As uncomfortable as it makes us feel, around half of children surveyed in sex education research studies disclose that they have been exposed to pornographic images in some form from the age of 9 onwards, and some younger children have also been exposed to it. Rather than pretending that it isn’t happening, we need to broach this conversation early.  Using open-ended questions is the least threatening way to do this, so children don’t feel ashamed or accused – what do you know about pornography? Do the kids at school talk about it? Have you seen it, how did it make you feel? What have you seen? If using the word ‘pornography’ is too confronting with young children, it can be better to describe these images as ‘private videos’ or ‘private pictures’ with explanation as to what sort of content you are describing with your child’s maturity in mind. Of course, it is better to be clear with children that you are talking about images that show private parts and behaviours. Don’t use euphemisms.

A younger child may say it makes them feel ‘yucky’ or ‘weird’, whereas an older child may express discomfort, which is a good opportunity to talk about some of the negative attitudes encouraged by viewing objectifying forms of pornography – violence, humiliation, lack of consent, and disrespect. Depending on the age and maturity of the child, aspects of these attitudes can be discussed, but a parent may also compare what has been portrayed in explicit images to close, healthy relationships between people.

Now is also the time to set house rules (and consequences) about not seeking this material out and install filters that can limit the content as much as possible.

Age 13-15

At this age, a teenager may start dabbling with Instagram and Facebook, which can be a positive and fun experience. When setting up accounts, it can be worthwhile to be part of that process to ensure that their profiles are private and don’t contain any identifying information (such as their school and location). There are functions on Facebook that make it possible for the user to elect who can send them friend requests. The ‘view as’ function also shows what can be seen to someone who is not connected with them and allows settings to be changed on each individual post.

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In response to their burgeoning sexuality, many young teenagers are curious and will use their devices to look at explicit content if they have free reign to do so. It is vital to ensure that the earlier conversation about healthy attitudes towards sex and relationships is an ongoing one. At this age, it is also important to talk about ‘sexting’ – rather than waiting for it to happen to your child, start the conversation early. Give them key ways to turn down requests for sexting, including:

  1. How to straight up say no and stand by it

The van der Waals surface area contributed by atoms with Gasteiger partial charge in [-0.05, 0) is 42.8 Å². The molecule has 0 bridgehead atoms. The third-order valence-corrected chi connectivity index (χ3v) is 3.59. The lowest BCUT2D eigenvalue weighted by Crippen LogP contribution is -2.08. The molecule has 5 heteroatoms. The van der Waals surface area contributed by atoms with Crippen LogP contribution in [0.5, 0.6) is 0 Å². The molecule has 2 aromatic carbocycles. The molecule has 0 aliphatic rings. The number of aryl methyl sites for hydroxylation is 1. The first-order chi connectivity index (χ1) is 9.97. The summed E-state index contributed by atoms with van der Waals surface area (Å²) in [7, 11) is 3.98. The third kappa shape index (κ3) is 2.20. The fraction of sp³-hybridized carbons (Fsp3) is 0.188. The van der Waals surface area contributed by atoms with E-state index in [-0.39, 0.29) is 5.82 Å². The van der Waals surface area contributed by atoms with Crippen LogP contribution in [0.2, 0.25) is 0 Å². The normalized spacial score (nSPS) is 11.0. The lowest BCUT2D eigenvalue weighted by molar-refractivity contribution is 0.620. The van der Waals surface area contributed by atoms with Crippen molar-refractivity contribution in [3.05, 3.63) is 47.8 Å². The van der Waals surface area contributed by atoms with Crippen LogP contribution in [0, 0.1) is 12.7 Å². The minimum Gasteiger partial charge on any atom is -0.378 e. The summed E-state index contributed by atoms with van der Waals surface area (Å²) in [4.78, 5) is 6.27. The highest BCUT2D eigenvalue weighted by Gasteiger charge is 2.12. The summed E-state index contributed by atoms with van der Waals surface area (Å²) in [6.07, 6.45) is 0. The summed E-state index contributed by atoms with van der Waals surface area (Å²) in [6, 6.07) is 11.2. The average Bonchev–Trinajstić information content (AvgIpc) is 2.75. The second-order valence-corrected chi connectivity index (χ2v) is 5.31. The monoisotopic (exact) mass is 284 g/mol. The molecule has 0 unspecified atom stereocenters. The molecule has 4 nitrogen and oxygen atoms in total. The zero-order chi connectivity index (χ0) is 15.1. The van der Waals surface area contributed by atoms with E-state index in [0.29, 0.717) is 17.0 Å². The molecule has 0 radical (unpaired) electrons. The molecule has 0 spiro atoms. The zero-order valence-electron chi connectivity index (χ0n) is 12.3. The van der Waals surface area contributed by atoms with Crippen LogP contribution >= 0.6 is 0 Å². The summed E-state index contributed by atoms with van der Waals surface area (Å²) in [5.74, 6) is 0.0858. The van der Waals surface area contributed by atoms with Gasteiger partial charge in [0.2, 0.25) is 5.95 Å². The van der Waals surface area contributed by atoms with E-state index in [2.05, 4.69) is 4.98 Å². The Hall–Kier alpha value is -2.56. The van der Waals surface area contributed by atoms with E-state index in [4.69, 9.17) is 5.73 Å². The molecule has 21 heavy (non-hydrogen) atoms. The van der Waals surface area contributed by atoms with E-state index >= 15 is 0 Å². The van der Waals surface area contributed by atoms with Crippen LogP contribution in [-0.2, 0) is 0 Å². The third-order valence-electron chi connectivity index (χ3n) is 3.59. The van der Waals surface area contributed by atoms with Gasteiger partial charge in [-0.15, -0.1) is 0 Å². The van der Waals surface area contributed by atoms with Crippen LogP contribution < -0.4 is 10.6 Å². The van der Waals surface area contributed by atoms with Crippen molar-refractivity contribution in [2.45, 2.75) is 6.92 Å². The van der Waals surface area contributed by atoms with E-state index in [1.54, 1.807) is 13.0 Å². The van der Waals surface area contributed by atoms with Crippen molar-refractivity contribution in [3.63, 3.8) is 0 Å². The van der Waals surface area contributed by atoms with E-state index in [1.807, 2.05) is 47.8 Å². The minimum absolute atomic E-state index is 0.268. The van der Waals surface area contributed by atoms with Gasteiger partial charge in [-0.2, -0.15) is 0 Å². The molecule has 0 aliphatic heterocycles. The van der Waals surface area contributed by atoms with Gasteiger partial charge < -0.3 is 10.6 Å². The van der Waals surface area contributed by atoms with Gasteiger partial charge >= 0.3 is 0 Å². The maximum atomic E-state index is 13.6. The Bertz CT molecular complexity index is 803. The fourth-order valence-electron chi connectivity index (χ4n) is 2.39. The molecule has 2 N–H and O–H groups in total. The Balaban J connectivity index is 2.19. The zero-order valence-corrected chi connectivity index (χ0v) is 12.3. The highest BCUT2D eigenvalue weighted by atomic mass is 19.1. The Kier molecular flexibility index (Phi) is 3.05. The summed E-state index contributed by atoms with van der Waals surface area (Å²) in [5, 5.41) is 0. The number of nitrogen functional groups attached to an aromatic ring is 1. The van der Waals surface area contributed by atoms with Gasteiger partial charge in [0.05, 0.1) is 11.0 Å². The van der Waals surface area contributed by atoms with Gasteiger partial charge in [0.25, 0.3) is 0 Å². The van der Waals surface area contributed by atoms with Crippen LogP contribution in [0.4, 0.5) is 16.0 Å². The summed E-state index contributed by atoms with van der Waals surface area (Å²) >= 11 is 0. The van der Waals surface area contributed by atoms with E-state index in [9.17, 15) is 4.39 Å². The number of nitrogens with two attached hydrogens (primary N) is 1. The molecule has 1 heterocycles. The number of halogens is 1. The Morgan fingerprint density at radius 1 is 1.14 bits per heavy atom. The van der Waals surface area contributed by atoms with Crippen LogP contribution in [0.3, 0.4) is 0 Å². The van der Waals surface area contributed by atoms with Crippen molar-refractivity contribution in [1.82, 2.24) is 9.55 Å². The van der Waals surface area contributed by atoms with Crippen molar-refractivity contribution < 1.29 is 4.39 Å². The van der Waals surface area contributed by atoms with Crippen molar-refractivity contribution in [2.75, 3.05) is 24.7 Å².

2. Use humour – “I wouldn’t mind striving for Jennifer Lawrence’s freebies, great wardrobe, and chill attitude, but getting involved in an accidental leak of nude photos is one thing I don’t really want to have in common.”
  3. Being able to tell someone without consequence – make sure your child knows that you are that person.

These tips and others were found on the Sexting Handbook by Common Sense Media, which you can find here.

The other concerning aspect of Instagram that is rarely spoken is the influence of the of Insta-famous. One trend is the Insta-Fit movement, which portrays people who share training regimes, recipe, and other fitness tips. These pages can be benign, however, there are some users who exhibit unattainable ideals and disordered eating behaviour. I have personally followed a fitness page that started off sharing cute protein slice recipes, only to turn into a fitspo affair where the user dropped weight rapidly, surviving on broccoli and chicken breasts. All of the commenters were encouraging her and about a year later, she came clean and said she had been hospitalised for an eating disorder – not before cashing in on her eBook full of “fitness tips.” This so-called “fitness” model had no qualifications in nutrition or personal training, yet her eBook sold thousands of copies, mostly to young girls. It can be difficult to distinguish between healthy portrayals of fitness and disordered behaviour through filtered pictures, so it is important to have conversations around the way these images can portray unhealthy body goals. Knowledge is power!

Age 15+

By this age, it is time to loosen the reigns a little to provide some independence, but definitely not time to close off the cyber-safety conversation. Keep on talking!

My next post aims to unpack some of the impacts and considerations regarding pornography (sexual and otherwise). This is relevant to young adults, but it is a topic that requires an entry of its own.

A woman using a MacBook on a sofa with a white iPhone nearby